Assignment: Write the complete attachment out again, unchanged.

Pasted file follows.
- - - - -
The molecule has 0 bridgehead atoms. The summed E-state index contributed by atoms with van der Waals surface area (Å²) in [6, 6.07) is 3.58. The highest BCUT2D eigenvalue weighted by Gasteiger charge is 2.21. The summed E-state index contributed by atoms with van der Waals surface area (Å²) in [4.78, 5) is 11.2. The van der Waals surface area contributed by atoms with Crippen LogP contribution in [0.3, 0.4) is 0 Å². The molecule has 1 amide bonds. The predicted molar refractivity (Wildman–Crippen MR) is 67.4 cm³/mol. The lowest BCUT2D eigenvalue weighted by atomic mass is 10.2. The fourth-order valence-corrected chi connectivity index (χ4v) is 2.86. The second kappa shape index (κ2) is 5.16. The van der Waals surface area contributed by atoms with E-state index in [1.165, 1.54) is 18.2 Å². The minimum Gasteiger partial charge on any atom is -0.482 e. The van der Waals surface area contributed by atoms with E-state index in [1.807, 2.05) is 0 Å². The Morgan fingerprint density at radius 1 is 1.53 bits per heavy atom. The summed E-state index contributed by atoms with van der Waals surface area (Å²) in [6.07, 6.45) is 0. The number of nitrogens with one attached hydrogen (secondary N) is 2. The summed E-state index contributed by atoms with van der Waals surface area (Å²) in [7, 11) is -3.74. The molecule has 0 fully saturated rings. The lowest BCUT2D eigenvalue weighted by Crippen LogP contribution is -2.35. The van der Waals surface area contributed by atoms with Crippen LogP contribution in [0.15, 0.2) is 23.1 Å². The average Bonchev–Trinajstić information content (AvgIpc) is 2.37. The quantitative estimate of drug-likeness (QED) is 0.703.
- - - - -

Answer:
The molecule has 0 bridgehead atoms. The summed E-state index contributed by atoms with van der Waals surface area (Å²) in [6, 6.07) is 3.58. The highest BCUT2D eigenvalue weighted by Gasteiger charge is 2.21. The summed E-state index contributed by atoms with van der Waals surface area (Å²) in [4.78, 5) is 11.2. The van der Waals surface area contributed by atoms with Crippen LogP contribution in [0.3, 0.4) is 0 Å². The molecule has 1 amide bonds. The predicted molar refractivity (Wildman–Crippen MR) is 67.4 cm³/mol. The lowest BCUT2D eigenvalue weighted by atomic mass is 10.2. The fourth-order valence-corrected chi connectivity index (χ4v) is 2.86. The second kappa shape index (κ2) is 5.16. The van der Waals surface area contributed by atoms with E-state index in [1.165, 1.54) is 18.2 Å². The minimum Gasteiger partial charge on any atom is -0.482 e. The van der Waals surface area contributed by atoms with E-state index in [1.807, 2.05) is 0 Å². The Morgan fingerprint density at radius 1 is 1.53 bits per heavy atom. The summed E-state index contributed by atoms with van der Waals surface area (Å²) in [6.07, 6.45) is 0. The number of nitrogens with one attached hydrogen (secondary N) is 2. The summed E-state index contributed by atoms with van der Waals surface area (Å²) in [7, 11) is -3.74. The molecule has 0 fully saturated rings. The lowest BCUT2D eigenvalue weighted by Crippen LogP contribution is -2.35. The van der Waals surface area contributed by atoms with Crippen LogP contribution in [0.15, 0.2) is 23.1 Å². The average Bonchev–Trinajstić information content (AvgIpc) is 2.37. The quantitative estimate of drug-likeness (QED) is 0.703.